It's the poetry, stupid

Last week in my Humanities course we spent a little time with Romantic poetry. The students read some Wordsworth and Coleridge, but I also had them read a bit of Emerson and then, of course, the opening lines of Song of Myself.

Going over the poem in class was like finding my religion again:
I explained to them the etymology of the term Romanticism and how it came from romanz, an older word meaning a hero's quest or adventure. I told them that Whitman was indeed setting out on a quest:
I, now, thirty-seven years old in perfect health begin, Hoping not to cease until death.
And then I walked them through that famous first line, asking them why he wrote "I sing myself" rather than "I sing about myself." We also keyed on the verb sing and how often it appears in the opening of epic poems:

Sing, goddess, of Achilles anger--Iliad
I sing of arms and the man--Aeniad
Songs of course have both symbolic and physical components. They are the representation of ideas but also the sound waves shot into the air. You can't say you have sung without making some noise, and Song of Myself certainly celebrates the physicality of sound. Speech becomes frosty breaths swirling in the breeze. It becomes "echoes, ripples, buzz'd whispers" and "belch'd words... loos'd to the eddies of the wind." Indeed the entire poem seems to be there in those first few lines. Whitman wants to get the reader to recognize that the power to confer meaning on the world--to speak, to sing--is not his alone but the reader's as well.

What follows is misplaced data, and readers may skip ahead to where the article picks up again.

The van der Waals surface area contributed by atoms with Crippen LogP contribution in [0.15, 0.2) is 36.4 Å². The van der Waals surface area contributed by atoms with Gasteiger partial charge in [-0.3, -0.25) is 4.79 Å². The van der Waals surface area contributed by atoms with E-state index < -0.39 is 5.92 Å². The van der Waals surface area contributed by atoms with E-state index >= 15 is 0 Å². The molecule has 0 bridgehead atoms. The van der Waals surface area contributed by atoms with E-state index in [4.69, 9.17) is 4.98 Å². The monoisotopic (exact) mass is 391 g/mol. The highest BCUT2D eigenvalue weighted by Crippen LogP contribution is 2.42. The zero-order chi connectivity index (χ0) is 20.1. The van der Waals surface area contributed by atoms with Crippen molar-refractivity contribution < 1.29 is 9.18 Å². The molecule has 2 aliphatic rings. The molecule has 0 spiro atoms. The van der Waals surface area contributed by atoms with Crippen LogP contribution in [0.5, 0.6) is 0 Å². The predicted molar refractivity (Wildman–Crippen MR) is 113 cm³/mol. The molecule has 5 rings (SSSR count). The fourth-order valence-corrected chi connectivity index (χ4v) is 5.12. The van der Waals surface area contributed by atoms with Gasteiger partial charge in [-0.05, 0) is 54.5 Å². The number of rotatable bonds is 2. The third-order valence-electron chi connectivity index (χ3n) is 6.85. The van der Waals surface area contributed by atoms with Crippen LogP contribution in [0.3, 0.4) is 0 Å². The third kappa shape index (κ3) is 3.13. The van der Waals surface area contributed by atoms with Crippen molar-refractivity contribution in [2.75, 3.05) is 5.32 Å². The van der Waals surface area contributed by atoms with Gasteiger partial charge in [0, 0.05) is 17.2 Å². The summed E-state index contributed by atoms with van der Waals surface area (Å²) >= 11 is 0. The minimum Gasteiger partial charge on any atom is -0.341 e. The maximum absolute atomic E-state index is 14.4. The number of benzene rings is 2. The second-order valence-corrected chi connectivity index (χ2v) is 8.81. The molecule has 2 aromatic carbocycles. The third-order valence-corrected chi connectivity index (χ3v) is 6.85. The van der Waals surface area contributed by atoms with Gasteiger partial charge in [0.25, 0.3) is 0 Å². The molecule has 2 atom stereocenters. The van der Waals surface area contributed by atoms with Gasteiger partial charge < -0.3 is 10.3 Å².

It turns out we are the origin of all poems, the "single singing artificers" as Wallace Stevens put it. It's all there in those pronouns: I, the doer of the action, the singer of the song, and myself, its reflexive, receiving object. And laying all this out in class I got quite swept away again with admiration for Whitman's simple and unintimidating genius, for his love of the reader and his desire to give us his gift. I always point out when teaching Song of Myself that the first word of the poem is I, but the last is you.

Failing to fetch me at first keep encouraged, Missing me one place search another,
I stop somewhere waiting for you.
I have been so consumed with core revisions, with course scheduling, with the endless grading of endless papers that I somehow forgot it was a love for poetry which brought me into this business. And then, suddenly, unexpectedly, there was Walt, waiting just like he said.


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